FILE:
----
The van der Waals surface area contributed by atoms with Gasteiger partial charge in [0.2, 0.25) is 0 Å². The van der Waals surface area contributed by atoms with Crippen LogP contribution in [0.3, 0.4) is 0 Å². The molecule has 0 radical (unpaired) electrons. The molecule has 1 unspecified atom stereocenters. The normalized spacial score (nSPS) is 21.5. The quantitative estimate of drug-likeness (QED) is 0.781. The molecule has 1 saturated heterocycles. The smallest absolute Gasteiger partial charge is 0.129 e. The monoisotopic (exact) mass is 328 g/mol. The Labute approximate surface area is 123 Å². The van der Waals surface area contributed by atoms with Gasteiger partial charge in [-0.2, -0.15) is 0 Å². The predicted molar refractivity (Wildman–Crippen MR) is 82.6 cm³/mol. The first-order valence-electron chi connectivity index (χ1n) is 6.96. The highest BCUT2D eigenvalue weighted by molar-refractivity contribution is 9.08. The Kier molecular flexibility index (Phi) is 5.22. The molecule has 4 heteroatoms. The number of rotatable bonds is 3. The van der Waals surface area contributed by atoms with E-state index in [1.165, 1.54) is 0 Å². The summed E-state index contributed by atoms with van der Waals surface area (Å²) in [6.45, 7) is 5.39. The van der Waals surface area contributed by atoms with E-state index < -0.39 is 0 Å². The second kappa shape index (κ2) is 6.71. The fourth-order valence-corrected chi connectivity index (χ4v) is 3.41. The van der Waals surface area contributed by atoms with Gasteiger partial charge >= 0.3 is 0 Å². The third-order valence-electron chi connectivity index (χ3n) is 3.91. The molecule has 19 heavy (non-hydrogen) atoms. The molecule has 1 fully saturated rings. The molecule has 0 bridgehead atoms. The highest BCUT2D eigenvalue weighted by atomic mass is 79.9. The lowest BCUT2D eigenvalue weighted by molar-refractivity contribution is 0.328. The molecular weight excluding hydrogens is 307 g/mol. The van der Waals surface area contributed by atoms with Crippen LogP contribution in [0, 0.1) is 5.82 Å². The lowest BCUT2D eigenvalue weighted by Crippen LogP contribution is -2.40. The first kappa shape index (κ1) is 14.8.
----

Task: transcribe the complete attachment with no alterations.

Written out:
The van der Waals surface area contributed by atoms with Gasteiger partial charge in [0.2, 0.25) is 0 Å². The van der Waals surface area contributed by atoms with Crippen LogP contribution in [0.3, 0.4) is 0 Å². The molecule has 0 radical (unpaired) electrons. The molecule has 1 unspecified atom stereocenters. The normalized spacial score (nSPS) is 21.5. The quantitative estimate of drug-likeness (QED) is 0.781. The molecule has 1 saturated heterocycles. The smallest absolute Gasteiger partial charge is 0.129 e. The monoisotopic (exact) mass is 328 g/mol. The Labute approximate surface area is 123 Å². The van der Waals surface area contributed by atoms with Gasteiger partial charge in [-0.2, -0.15) is 0 Å². The predicted molar refractivity (Wildman–Crippen MR) is 82.6 cm³/mol. The first-order valence-electron chi connectivity index (χ1n) is 6.96. The highest BCUT2D eigenvalue weighted by molar-refractivity contribution is 9.08. The Kier molecular flexibility index (Phi) is 5.22. The molecule has 4 heteroatoms. The number of rotatable bonds is 3. The van der Waals surface area contributed by atoms with E-state index in [1.165, 1.54) is 0 Å². The summed E-state index contributed by atoms with van der Waals surface area (Å²) in [6.45, 7) is 5.39. The van der Waals surface area contributed by atoms with E-state index < -0.39 is 0 Å². The second kappa shape index (κ2) is 6.71. The fourth-order valence-corrected chi connectivity index (χ4v) is 3.41. The van der Waals surface area contributed by atoms with Gasteiger partial charge >= 0.3 is 0 Å². The third-order valence-electron chi connectivity index (χ3n) is 3.91. The molecule has 19 heavy (non-hydrogen) atoms. The molecule has 1 fully saturated rings. The molecule has 0 bridgehead atoms. The highest BCUT2D eigenvalue weighted by atomic mass is 79.9. The lowest BCUT2D eigenvalue weighted by molar-refractivity contribution is 0.328. The molecular weight excluding hydrogens is 307 g/mol. The van der Waals surface area contributed by atoms with Crippen LogP contribution in [0, 0.1) is 5.82 Å². The lowest BCUT2D eigenvalue weighted by Crippen LogP contribution is -2.40. The first kappa shape index (κ1) is 14.8.